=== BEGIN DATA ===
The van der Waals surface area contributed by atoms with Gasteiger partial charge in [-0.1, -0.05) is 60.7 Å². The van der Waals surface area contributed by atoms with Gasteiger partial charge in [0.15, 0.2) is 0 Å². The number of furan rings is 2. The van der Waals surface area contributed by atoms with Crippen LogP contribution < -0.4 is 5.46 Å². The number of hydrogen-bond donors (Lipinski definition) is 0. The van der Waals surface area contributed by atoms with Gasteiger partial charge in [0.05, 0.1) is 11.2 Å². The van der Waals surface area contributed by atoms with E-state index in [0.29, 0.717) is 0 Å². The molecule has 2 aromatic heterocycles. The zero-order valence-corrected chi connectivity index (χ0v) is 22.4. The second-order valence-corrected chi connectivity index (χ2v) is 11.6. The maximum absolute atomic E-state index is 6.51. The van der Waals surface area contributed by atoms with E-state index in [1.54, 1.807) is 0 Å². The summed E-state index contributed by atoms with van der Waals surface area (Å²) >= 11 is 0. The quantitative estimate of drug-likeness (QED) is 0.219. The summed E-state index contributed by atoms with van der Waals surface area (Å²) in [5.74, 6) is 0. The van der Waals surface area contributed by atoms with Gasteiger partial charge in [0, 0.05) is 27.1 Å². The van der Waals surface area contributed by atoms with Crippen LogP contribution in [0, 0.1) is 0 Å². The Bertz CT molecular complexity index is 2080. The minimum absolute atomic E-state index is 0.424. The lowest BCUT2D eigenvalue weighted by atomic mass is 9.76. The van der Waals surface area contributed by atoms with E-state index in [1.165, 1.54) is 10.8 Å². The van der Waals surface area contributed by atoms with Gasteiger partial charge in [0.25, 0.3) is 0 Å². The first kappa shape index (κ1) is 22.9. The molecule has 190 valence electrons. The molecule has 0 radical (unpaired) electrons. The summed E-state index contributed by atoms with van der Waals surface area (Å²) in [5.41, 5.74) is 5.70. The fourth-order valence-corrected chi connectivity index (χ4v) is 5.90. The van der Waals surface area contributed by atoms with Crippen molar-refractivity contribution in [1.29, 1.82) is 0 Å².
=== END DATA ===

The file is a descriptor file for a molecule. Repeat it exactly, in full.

The van der Waals surface area contributed by atoms with Gasteiger partial charge in [-0.1, -0.05) is 60.7 Å². The van der Waals surface area contributed by atoms with Gasteiger partial charge in [0.15, 0.2) is 0 Å². The number of furan rings is 2. The van der Waals surface area contributed by atoms with Crippen LogP contribution < -0.4 is 5.46 Å². The number of hydrogen-bond donors (Lipinski definition) is 0. The van der Waals surface area contributed by atoms with Gasteiger partial charge in [0.05, 0.1) is 11.2 Å². The van der Waals surface area contributed by atoms with E-state index in [0.29, 0.717) is 0 Å². The molecule has 2 aromatic heterocycles. The zero-order valence-corrected chi connectivity index (χ0v) is 22.4. The second-order valence-corrected chi connectivity index (χ2v) is 11.6. The maximum absolute atomic E-state index is 6.51. The van der Waals surface area contributed by atoms with E-state index in [1.54, 1.807) is 0 Å². The summed E-state index contributed by atoms with van der Waals surface area (Å²) >= 11 is 0. The quantitative estimate of drug-likeness (QED) is 0.219. The summed E-state index contributed by atoms with van der Waals surface area (Å²) in [5.74, 6) is 0. The van der Waals surface area contributed by atoms with Gasteiger partial charge in [0, 0.05) is 27.1 Å². The van der Waals surface area contributed by atoms with Crippen LogP contribution in [0, 0.1) is 0 Å². The Bertz CT molecular complexity index is 2080. The minimum absolute atomic E-state index is 0.424. The lowest BCUT2D eigenvalue weighted by atomic mass is 9.76. The van der Waals surface area contributed by atoms with E-state index in [1.165, 1.54) is 10.8 Å². The van der Waals surface area contributed by atoms with Gasteiger partial charge in [0.25, 0.3) is 0 Å². The first kappa shape index (κ1) is 22.9. The molecule has 190 valence electrons. The molecule has 0 radical (unpaired) electrons. The summed E-state index contributed by atoms with van der Waals surface area (Å²) in [5.41, 5.74) is 5.70. The fourth-order valence-corrected chi connectivity index (χ4v) is 5.90. The van der Waals surface area contributed by atoms with Crippen molar-refractivity contribution in [1.29, 1.82) is 0 Å².